• Gratuitous Foreign Language: Two in Thunder Force VI--an obscure and obsolete offshoot of Chinese called Tangut, and Mongolian.
  • Harder Than Hard: "Very Hard" in Thunder Force II for the Sharp X68000, "Mania" in III, and "Maniac" in IV and VI.
  • Homage: Some of the boss names in Thunder Force V: Deep Purple, Iron Maiden, and A3 (for Alabama 3).
  • Hopeless Boss Fight: The boss for stage 5 in Thunder Force IV
  • I Let You Win: The Guardian in Thunder Force V. Cenes Crawford in her last message even lampshades this by stating that had it not done so, the odds of just surviving those battles wasn't even in single digits.
  • Internal Homage: Thunder Force VI has many references to past games in the series. Perhaps too many.
  • It's Short, So It Sucks: One of the main reasons Thunder Force VI wasn't so well recieved
  • It's Up to You : ORN's forces are so much greater than the Galaxy Federation's that if the Fire Leo fails, their regular forces won't stand a chance.
    • Subverted in IV where other Galactic Federation fighters team up with you to take on the Cerberus battleship before the trope gets played straight in the boss fight immediately following and for the rest of the game.
    • Subverted in V in that your character leads a squad of RVR-01 Gauntlets (named "Thunder Force", incidentally). Played straight later on as only the protagonist survives the battle at Babel.
  • Justified Extra Lives : Thunder Force V explained it as a cloning system called "Circulate Death"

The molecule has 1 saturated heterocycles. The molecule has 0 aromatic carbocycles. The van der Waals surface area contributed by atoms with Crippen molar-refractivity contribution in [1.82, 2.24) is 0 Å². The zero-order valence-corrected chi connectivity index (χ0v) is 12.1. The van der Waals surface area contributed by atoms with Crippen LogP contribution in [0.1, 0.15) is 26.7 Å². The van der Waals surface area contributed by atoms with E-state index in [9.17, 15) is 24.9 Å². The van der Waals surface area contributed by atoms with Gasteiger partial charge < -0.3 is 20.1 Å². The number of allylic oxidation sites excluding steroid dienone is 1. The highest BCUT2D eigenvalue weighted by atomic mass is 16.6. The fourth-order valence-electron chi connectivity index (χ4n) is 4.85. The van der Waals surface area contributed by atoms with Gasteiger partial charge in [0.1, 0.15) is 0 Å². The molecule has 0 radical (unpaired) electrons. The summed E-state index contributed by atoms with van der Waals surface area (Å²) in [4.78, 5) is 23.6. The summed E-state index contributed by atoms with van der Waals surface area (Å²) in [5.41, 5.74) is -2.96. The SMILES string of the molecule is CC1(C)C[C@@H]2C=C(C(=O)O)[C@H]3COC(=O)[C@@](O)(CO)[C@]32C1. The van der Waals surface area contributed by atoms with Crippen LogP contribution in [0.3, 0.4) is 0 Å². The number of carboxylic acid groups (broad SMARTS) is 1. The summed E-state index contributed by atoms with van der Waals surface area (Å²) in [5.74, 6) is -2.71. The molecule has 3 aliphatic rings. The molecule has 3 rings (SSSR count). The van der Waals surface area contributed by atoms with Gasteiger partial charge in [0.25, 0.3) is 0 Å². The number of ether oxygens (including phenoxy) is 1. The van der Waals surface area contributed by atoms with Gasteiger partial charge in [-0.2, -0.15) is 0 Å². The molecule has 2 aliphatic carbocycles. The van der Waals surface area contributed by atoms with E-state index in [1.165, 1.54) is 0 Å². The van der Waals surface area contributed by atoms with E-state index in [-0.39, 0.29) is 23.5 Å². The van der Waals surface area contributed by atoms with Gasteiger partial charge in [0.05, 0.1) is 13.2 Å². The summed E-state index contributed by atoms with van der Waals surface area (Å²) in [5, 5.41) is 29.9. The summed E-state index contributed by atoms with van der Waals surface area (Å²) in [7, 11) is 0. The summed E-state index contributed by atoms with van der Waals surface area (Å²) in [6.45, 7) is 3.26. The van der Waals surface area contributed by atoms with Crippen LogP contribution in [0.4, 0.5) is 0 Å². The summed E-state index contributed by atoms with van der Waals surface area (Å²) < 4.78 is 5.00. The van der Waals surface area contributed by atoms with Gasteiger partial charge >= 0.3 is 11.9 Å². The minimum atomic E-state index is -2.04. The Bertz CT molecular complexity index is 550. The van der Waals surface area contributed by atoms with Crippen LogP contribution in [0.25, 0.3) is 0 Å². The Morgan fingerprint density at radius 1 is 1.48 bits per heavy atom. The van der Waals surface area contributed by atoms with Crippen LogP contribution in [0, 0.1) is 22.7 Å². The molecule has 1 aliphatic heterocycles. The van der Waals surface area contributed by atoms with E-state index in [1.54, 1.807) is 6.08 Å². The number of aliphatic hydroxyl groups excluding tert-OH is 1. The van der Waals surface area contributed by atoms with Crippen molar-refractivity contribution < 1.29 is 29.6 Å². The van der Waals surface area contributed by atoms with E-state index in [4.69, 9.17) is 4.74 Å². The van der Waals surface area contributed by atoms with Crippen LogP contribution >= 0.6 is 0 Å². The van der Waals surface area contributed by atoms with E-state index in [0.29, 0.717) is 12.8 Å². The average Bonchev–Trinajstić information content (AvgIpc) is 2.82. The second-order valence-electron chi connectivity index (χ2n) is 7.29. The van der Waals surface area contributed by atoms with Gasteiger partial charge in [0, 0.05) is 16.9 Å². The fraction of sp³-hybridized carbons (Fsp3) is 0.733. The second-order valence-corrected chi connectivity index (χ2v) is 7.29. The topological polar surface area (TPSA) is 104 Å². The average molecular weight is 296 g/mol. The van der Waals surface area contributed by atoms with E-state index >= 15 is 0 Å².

• Leitmotif: And the Wind Blew All Day Long for Styx, Lightning Strikes Again for Rynex, and Beginning of War for Vambrace.
  • Lethal Lava Land: The fire planet levels throughout the series
  • Luckily, My Shield Will Protect Me
  • Mid-Season Upgrade : The player's RVR-01 Gauntlet upgrades to the RVR-02 Vambrace in V, which has superior weapons. As well as the Brigandine module, a super durable part that supplys unlimited use of Secondary Fire. Although the Brigandine only lasts for one stage.
    • Occurs again in VI. If player chooses the Phoenix fighter, it will become the Syrinx in last stage. For Brigandine, it only appear in intro movie.
    • Also happens in IV where the Rynex starts off functionally similar to the Styx, but at the halfway point it gets fitted with the Thunder Sword and gains spherical CLAW drones that serve as capacitors for the Thunder Sword.